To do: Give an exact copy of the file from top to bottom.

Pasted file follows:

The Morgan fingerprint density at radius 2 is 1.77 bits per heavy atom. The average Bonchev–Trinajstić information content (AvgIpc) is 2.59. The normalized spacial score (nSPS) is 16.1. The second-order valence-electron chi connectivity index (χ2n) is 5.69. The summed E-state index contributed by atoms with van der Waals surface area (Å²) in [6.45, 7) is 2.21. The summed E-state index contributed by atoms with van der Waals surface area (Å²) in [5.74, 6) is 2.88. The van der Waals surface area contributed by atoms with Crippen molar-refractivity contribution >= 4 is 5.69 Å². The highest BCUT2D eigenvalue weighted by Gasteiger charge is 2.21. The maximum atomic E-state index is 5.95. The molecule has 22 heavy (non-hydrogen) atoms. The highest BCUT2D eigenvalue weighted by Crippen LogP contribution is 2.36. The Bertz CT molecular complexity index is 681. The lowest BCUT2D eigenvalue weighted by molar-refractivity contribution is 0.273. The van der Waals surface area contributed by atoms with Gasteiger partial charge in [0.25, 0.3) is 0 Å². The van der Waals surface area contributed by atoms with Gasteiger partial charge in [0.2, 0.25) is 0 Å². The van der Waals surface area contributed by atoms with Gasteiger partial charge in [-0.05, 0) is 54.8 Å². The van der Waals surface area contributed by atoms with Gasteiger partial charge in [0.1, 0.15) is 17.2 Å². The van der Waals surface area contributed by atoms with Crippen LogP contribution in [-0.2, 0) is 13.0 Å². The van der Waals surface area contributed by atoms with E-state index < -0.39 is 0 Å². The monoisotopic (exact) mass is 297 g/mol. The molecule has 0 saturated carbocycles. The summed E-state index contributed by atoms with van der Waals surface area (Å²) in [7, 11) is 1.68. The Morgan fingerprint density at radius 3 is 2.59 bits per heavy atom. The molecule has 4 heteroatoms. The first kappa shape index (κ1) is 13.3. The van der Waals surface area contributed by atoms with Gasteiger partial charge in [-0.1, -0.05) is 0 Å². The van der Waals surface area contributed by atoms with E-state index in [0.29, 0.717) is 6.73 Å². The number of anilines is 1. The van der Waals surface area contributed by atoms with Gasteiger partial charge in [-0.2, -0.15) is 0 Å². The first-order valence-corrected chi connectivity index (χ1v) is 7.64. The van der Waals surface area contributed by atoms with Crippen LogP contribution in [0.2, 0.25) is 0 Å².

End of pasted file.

The Morgan fingerprint density at radius 2 is 1.77 bits per heavy atom. The average Bonchev–Trinajstić information content (AvgIpc) is 2.59. The normalized spacial score (nSPS) is 16.1. The second-order valence-electron chi connectivity index (χ2n) is 5.69. The summed E-state index contributed by atoms with van der Waals surface area (Å²) in [6.45, 7) is 2.21. The summed E-state index contributed by atoms with van der Waals surface area (Å²) in [5.74, 6) is 2.88. The van der Waals surface area contributed by atoms with Crippen molar-refractivity contribution >= 4 is 5.69 Å². The highest BCUT2D eigenvalue weighted by Gasteiger charge is 2.21. The maximum atomic E-state index is 5.95. The molecule has 22 heavy (non-hydrogen) atoms. The highest BCUT2D eigenvalue weighted by Crippen LogP contribution is 2.36. The Bertz CT molecular complexity index is 681. The lowest BCUT2D eigenvalue weighted by molar-refractivity contribution is 0.273. The van der Waals surface area contributed by atoms with Gasteiger partial charge in [0.25, 0.3) is 0 Å². The van der Waals surface area contributed by atoms with Gasteiger partial charge in [0.2, 0.25) is 0 Å². The van der Waals surface area contributed by atoms with Gasteiger partial charge in [-0.05, 0) is 54.8 Å². The van der Waals surface area contributed by atoms with Gasteiger partial charge in [0.1, 0.15) is 17.2 Å². The van der Waals surface area contributed by atoms with Crippen LogP contribution in [-0.2, 0) is 13.0 Å². The van der Waals surface area contributed by atoms with E-state index < -0.39 is 0 Å². The monoisotopic (exact) mass is 297 g/mol. The molecule has 0 saturated carbocycles. The summed E-state index contributed by atoms with van der Waals surface area (Å²) in [7, 11) is 1.68. The Morgan fingerprint density at radius 3 is 2.59 bits per heavy atom. The molecule has 4 heteroatoms. The first kappa shape index (κ1) is 13.3. The van der Waals surface area contributed by atoms with Gasteiger partial charge in [-0.1, -0.05) is 0 Å². The van der Waals surface area contributed by atoms with E-state index in [0.29, 0.717) is 6.73 Å². The number of anilines is 1. The van der Waals surface area contributed by atoms with Gasteiger partial charge in [-0.2, -0.15) is 0 Å². The first-order valence-corrected chi connectivity index (χ1v) is 7.64. The van der Waals surface area contributed by atoms with Crippen LogP contribution in [0.2, 0.25) is 0 Å².